Melbourne is a small Derbyshire town, with about 4000 inhabitants, known chiefly for its market gardens and shoe manufacture, though other small industries exist and it has an industrial estate.
Between the wars there were about 60 growers of fruit and vegetables in Melbourne. By 1980 this number had fallen to around 20. Now only a handful are in the business. However at least as much land in the locality is devoted to market gardening as it ever was, but less of it in Melbourne itself. You have to look to the surrounding villages like Weston on Trent, Barrow and Swarkestone to find where much of the intensive market gardening goes on. Much of the area around Melbourne is now more conventional farmland.
Melbourne has several churches, chapels, a school, shops, pubs and a large Hall with pool.
The church of St Michael with St Mary is on the site of a much earlier Anglo Saxon building, and is regarded as one of the finest Norman Parish Churches in the country. It is mostly 12th century, with some later additions. It was built as a retreat for the Bishops of Carlisle, who were under constant threat of raids and violence in their northern parish.
The church possesses a 2 tower facade, unique amongst Norman parish churches, a crossing tower, a nave of 5 bays, aisles and transepts. All of this is Norman with the exception of the Perp aisle windows and Perp east windows, due to the alteration of the chancel which originally ended in an apse. It contains alabaster slabs to Henry Hardie, who died in 1613, Anne Harding, who died in 1673 and Sir Robert Harding, who died in 1679.
Melbourne once had its own castle, a large structure with many towers. It was dismantled in 1460 after falling into disrepair, and now only a single wall stands behind Castle Farm, a partly 17th century brick house. John, Duke of Bourbon, who was the most important prisoner taken at Agincourt, was detained in the castle for 19 years.
Melbourne Hall is open to the public during the month of August each year, excluding mondays. It was built as a rectory for the Bishops of Carlisle who leased it to Sir John Coke in 1628. He acquired the freehold and subsequent generations of the family have altered and enlarged the hall and gardens. Recent residents have been Lord and Lady Ralph Kerr, son and daughter in law of the 12th Marquis of Lothien. The gardens contain a wonderfully ornate, wrought iron arbour, built by Robert Bakewell, and known locally as the birdcage. Robert Bakewell lived in Melbourne for a time in what was then the Tythe Barn Cottage, now reverted to its old nameof The Old Stone House. He lived with the widow Fisher and her daughters until one daughter became noticeably pregnant and he found it expedient to move hurriedly to Derby, where he spent the rest of his life.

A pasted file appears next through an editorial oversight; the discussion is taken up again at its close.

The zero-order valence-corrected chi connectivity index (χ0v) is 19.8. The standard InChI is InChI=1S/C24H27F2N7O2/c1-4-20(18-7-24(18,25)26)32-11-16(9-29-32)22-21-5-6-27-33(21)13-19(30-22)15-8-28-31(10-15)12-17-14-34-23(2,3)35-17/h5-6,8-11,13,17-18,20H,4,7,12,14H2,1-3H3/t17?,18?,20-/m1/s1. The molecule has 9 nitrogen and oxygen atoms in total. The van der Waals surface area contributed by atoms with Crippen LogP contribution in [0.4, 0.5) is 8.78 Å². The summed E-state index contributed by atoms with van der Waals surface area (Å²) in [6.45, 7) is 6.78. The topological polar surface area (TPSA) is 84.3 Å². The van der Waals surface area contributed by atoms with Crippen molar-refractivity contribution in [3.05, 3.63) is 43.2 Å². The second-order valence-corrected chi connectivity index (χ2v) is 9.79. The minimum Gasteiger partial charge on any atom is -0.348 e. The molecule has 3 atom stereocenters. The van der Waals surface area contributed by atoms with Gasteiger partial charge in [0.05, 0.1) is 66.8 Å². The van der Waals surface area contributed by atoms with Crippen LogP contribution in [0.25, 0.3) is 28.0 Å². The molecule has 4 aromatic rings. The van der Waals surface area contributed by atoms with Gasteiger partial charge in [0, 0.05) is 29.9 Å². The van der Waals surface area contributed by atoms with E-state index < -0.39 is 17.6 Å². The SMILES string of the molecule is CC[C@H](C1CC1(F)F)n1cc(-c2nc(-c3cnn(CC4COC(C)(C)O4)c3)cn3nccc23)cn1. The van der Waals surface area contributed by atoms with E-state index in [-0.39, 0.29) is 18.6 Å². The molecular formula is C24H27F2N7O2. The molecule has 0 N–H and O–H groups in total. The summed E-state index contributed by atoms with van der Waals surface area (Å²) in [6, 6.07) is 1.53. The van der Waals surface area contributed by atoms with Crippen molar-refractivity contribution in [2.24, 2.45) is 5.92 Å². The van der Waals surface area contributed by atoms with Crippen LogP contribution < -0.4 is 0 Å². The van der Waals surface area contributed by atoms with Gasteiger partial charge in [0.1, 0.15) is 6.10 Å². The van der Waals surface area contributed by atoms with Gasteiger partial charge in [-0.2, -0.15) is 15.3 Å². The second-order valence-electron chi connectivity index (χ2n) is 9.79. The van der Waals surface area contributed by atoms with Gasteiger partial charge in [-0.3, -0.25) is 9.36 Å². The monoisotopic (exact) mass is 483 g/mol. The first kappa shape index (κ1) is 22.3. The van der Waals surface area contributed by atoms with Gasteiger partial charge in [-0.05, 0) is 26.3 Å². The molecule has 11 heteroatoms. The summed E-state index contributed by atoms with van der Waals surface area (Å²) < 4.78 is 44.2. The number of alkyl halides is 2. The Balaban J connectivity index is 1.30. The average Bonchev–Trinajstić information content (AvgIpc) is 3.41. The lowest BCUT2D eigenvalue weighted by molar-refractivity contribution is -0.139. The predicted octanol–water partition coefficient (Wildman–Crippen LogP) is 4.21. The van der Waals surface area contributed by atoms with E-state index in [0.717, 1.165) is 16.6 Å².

Melbourne has a strong musical tradition with a highly esteemed operatic society as well as a male voice choir. There was also a Melbourne Town band formed in 1993.
The travel magnate Thomas Cook was born in Melbourne in 1808, and started his business here at an early age, selling train excursions and taking a percentage of the railway tickets sold.The Thomas Cook Memorial Cottages in High Street were built by Cook though his own birthplace was demolished in 1968. The cottages provide accommodation for some of Melbourne's senior citizens.
Melbourne Market Place is the location of Melbourne's main shops, including the Co-op building and monument which was refurbished in 1998.
Many photos of Melbourne and Melbourne Hall can be found at Derbyshire Photographs
More information on Melbourne Hall at Melbourne Hall and Gardens